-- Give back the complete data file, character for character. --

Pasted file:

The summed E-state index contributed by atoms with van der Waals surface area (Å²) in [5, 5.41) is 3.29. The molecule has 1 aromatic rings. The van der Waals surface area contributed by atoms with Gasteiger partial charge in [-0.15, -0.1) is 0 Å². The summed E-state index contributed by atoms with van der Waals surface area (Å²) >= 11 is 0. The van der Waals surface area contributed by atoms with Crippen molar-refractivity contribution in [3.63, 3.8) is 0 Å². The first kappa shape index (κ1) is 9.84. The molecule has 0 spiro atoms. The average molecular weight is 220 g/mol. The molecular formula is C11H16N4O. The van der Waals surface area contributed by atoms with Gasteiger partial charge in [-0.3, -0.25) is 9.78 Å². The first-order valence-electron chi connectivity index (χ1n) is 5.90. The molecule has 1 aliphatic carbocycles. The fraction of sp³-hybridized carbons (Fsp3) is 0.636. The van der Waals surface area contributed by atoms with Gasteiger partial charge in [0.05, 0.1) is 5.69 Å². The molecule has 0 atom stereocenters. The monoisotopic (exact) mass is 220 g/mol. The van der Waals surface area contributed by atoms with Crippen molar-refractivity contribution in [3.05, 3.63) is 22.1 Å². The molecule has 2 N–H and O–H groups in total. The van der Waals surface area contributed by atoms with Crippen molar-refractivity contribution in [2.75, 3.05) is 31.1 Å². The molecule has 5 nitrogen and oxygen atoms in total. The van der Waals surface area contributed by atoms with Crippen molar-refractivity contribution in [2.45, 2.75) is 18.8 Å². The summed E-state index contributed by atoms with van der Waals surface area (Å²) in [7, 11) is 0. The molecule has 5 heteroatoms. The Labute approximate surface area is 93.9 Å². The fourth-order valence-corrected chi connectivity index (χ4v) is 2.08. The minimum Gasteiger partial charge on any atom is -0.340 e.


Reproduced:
The summed E-state index contributed by atoms with van der Waals surface area (Å²) in [5, 5.41) is 3.29. The molecule has 1 aromatic rings. The van der Waals surface area contributed by atoms with Gasteiger partial charge in [-0.15, -0.1) is 0 Å². The summed E-state index contributed by atoms with van der Waals surface area (Å²) >= 11 is 0. The van der Waals surface area contributed by atoms with Crippen molar-refractivity contribution in [3.63, 3.8) is 0 Å². The first kappa shape index (κ1) is 9.84. The molecule has 0 spiro atoms. The average molecular weight is 220 g/mol. The molecular formula is C11H16N4O. The van der Waals surface area contributed by atoms with Gasteiger partial charge in [-0.3, -0.25) is 9.78 Å². The first-order valence-electron chi connectivity index (χ1n) is 5.90. The molecule has 1 aliphatic carbocycles. The fraction of sp³-hybridized carbons (Fsp3) is 0.636. The van der Waals surface area contributed by atoms with Gasteiger partial charge in [0.05, 0.1) is 5.69 Å². The molecule has 0 atom stereocenters. The monoisotopic (exact) mass is 220 g/mol. The van der Waals surface area contributed by atoms with Crippen molar-refractivity contribution in [3.05, 3.63) is 22.1 Å². The molecule has 2 N–H and O–H groups in total. The van der Waals surface area contributed by atoms with Crippen molar-refractivity contribution in [2.75, 3.05) is 31.1 Å². The molecule has 5 nitrogen and oxygen atoms in total. The van der Waals surface area contributed by atoms with Crippen molar-refractivity contribution in [2.45, 2.75) is 18.8 Å². The summed E-state index contributed by atoms with van der Waals surface area (Å²) in [7, 11) is 0. The molecule has 5 heteroatoms. The Labute approximate surface area is 93.9 Å². The fourth-order valence-corrected chi connectivity index (χ4v) is 2.08. The minimum Gasteiger partial charge on any atom is -0.340 e.